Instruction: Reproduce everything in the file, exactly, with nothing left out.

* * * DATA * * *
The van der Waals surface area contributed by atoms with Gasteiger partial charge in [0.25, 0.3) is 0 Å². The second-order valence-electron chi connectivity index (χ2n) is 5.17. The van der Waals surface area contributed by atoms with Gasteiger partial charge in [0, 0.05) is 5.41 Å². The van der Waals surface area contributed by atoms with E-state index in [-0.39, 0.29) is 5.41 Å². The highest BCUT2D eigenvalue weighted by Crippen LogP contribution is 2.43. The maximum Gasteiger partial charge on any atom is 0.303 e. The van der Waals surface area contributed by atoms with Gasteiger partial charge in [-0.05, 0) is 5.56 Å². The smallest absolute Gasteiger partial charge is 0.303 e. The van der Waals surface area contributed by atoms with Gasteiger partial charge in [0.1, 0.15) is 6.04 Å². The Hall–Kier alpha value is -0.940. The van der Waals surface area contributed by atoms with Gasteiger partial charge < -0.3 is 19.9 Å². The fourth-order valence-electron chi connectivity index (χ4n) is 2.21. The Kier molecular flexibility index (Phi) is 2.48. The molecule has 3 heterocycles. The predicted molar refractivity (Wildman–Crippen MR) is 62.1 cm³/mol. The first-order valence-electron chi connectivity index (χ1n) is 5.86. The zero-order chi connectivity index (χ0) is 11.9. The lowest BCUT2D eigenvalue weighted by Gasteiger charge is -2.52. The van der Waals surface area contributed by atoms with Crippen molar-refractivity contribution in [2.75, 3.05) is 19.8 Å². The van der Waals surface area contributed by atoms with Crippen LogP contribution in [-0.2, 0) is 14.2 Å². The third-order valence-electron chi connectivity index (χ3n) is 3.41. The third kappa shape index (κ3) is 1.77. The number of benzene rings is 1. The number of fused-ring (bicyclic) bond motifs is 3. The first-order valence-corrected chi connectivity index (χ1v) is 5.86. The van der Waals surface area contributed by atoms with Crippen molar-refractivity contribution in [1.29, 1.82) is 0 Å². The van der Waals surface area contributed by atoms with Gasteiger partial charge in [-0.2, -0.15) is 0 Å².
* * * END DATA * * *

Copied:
The van der Waals surface area contributed by atoms with Gasteiger partial charge in [0.25, 0.3) is 0 Å². The second-order valence-electron chi connectivity index (χ2n) is 5.17. The van der Waals surface area contributed by atoms with Gasteiger partial charge in [0, 0.05) is 5.41 Å². The van der Waals surface area contributed by atoms with E-state index in [-0.39, 0.29) is 5.41 Å². The highest BCUT2D eigenvalue weighted by Crippen LogP contribution is 2.43. The maximum Gasteiger partial charge on any atom is 0.303 e. The van der Waals surface area contributed by atoms with Gasteiger partial charge in [-0.05, 0) is 5.56 Å². The smallest absolute Gasteiger partial charge is 0.303 e. The van der Waals surface area contributed by atoms with Gasteiger partial charge in [0.1, 0.15) is 6.04 Å². The Hall–Kier alpha value is -0.940. The van der Waals surface area contributed by atoms with Gasteiger partial charge < -0.3 is 19.9 Å². The fourth-order valence-electron chi connectivity index (χ4n) is 2.21. The Kier molecular flexibility index (Phi) is 2.48. The molecule has 3 heterocycles. The predicted molar refractivity (Wildman–Crippen MR) is 62.1 cm³/mol. The first-order valence-electron chi connectivity index (χ1n) is 5.86. The zero-order chi connectivity index (χ0) is 11.9. The lowest BCUT2D eigenvalue weighted by Gasteiger charge is -2.52. The van der Waals surface area contributed by atoms with Crippen molar-refractivity contribution in [2.75, 3.05) is 19.8 Å². The van der Waals surface area contributed by atoms with Crippen LogP contribution in [-0.2, 0) is 14.2 Å². The third-order valence-electron chi connectivity index (χ3n) is 3.41. The third kappa shape index (κ3) is 1.77. The number of benzene rings is 1. The number of fused-ring (bicyclic) bond motifs is 3. The first-order valence-corrected chi connectivity index (χ1v) is 5.86. The van der Waals surface area contributed by atoms with Crippen molar-refractivity contribution in [1.29, 1.82) is 0 Å². The van der Waals surface area contributed by atoms with Gasteiger partial charge in [-0.2, -0.15) is 0 Å².